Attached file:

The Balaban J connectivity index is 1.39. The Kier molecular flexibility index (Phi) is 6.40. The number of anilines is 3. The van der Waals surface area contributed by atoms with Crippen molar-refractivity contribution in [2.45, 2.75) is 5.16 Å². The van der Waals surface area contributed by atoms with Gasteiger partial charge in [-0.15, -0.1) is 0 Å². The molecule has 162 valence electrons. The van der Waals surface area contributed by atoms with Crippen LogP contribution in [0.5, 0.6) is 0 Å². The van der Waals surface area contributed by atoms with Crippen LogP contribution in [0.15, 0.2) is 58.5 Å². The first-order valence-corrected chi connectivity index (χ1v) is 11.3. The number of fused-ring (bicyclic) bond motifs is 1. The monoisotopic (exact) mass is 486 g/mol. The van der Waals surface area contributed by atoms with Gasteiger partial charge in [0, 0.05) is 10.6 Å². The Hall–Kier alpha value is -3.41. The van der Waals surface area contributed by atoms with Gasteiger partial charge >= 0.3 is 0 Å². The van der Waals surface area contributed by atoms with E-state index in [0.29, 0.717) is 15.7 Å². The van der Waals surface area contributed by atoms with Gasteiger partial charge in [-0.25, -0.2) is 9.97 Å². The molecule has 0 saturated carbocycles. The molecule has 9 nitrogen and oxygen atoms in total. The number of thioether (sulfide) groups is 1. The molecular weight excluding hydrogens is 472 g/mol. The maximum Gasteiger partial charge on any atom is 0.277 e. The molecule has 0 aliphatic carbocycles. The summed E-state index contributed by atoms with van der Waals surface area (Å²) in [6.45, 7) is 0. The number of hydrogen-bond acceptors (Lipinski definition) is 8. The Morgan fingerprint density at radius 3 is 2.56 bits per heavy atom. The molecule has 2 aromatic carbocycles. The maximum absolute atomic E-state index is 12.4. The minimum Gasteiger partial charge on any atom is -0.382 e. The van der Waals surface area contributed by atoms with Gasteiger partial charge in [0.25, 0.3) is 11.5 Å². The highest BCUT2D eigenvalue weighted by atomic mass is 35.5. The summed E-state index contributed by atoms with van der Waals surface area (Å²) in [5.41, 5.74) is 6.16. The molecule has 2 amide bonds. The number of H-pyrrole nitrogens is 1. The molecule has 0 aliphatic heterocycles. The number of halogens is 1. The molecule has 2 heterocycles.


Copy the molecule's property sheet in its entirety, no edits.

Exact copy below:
The Balaban J connectivity index is 1.39. The Kier molecular flexibility index (Phi) is 6.40. The number of anilines is 3. The van der Waals surface area contributed by atoms with Crippen molar-refractivity contribution in [2.45, 2.75) is 5.16 Å². The van der Waals surface area contributed by atoms with Gasteiger partial charge in [-0.15, -0.1) is 0 Å². The molecule has 162 valence electrons. The van der Waals surface area contributed by atoms with Crippen LogP contribution in [0.5, 0.6) is 0 Å². The van der Waals surface area contributed by atoms with Crippen LogP contribution in [0.15, 0.2) is 58.5 Å². The first-order valence-corrected chi connectivity index (χ1v) is 11.3. The number of fused-ring (bicyclic) bond motifs is 1. The monoisotopic (exact) mass is 486 g/mol. The van der Waals surface area contributed by atoms with Gasteiger partial charge in [0, 0.05) is 10.6 Å². The Hall–Kier alpha value is -3.41. The van der Waals surface area contributed by atoms with Gasteiger partial charge >= 0.3 is 0 Å². The van der Waals surface area contributed by atoms with E-state index in [0.29, 0.717) is 15.7 Å². The van der Waals surface area contributed by atoms with Gasteiger partial charge in [-0.25, -0.2) is 9.97 Å². The molecule has 0 saturated carbocycles. The molecule has 9 nitrogen and oxygen atoms in total. The number of thioether (sulfide) groups is 1. The molecular weight excluding hydrogens is 472 g/mol. The maximum Gasteiger partial charge on any atom is 0.277 e. The molecule has 0 aliphatic carbocycles. The summed E-state index contributed by atoms with van der Waals surface area (Å²) in [6.45, 7) is 0. The number of hydrogen-bond acceptors (Lipinski definition) is 8. The Morgan fingerprint density at radius 3 is 2.56 bits per heavy atom. The molecule has 2 aromatic carbocycles. The maximum absolute atomic E-state index is 12.4. The minimum Gasteiger partial charge on any atom is -0.382 e. The van der Waals surface area contributed by atoms with Gasteiger partial charge in [0.25, 0.3) is 11.5 Å². The highest BCUT2D eigenvalue weighted by atomic mass is 35.5. The summed E-state index contributed by atoms with van der Waals surface area (Å²) in [5.41, 5.74) is 6.16. The molecule has 2 amide bonds. The number of H-pyrrole nitrogens is 1. The molecule has 0 aliphatic heterocycles. The number of halogens is 1. The molecule has 2 heterocycles.